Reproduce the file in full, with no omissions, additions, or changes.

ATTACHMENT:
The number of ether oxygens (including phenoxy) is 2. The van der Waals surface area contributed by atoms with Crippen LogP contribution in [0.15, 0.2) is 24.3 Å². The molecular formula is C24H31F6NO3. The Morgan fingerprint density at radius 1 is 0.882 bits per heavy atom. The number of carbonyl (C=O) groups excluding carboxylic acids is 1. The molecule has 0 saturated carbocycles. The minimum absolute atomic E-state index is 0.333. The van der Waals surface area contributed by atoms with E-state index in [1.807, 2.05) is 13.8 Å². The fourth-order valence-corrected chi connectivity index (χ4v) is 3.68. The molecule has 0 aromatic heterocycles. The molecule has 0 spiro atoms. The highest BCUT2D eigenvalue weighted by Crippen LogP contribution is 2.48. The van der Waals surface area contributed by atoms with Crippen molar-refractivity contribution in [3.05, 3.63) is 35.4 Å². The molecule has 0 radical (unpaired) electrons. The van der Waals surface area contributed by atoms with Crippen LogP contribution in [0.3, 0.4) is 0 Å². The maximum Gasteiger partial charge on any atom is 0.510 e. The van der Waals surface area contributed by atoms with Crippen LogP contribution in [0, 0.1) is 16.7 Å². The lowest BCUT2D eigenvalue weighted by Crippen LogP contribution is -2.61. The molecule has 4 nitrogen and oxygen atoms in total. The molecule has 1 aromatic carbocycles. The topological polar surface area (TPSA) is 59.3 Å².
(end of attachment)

The number of ether oxygens (including phenoxy) is 2. The van der Waals surface area contributed by atoms with Crippen LogP contribution in [0.15, 0.2) is 24.3 Å². The molecular formula is C24H31F6NO3. The Morgan fingerprint density at radius 1 is 0.882 bits per heavy atom. The number of carbonyl (C=O) groups excluding carboxylic acids is 1. The molecule has 0 saturated carbocycles. The minimum absolute atomic E-state index is 0.333. The van der Waals surface area contributed by atoms with E-state index in [1.807, 2.05) is 13.8 Å². The fourth-order valence-corrected chi connectivity index (χ4v) is 3.68. The molecule has 0 aromatic heterocycles. The molecule has 0 spiro atoms. The highest BCUT2D eigenvalue weighted by Crippen LogP contribution is 2.48. The van der Waals surface area contributed by atoms with Crippen molar-refractivity contribution in [3.05, 3.63) is 35.4 Å². The molecule has 0 radical (unpaired) electrons. The van der Waals surface area contributed by atoms with Crippen LogP contribution in [0.3, 0.4) is 0 Å². The maximum Gasteiger partial charge on any atom is 0.510 e. The van der Waals surface area contributed by atoms with Crippen LogP contribution in [0, 0.1) is 16.7 Å². The lowest BCUT2D eigenvalue weighted by Crippen LogP contribution is -2.61. The molecule has 4 nitrogen and oxygen atoms in total. The molecule has 1 aromatic carbocycles. The topological polar surface area (TPSA) is 59.3 Å².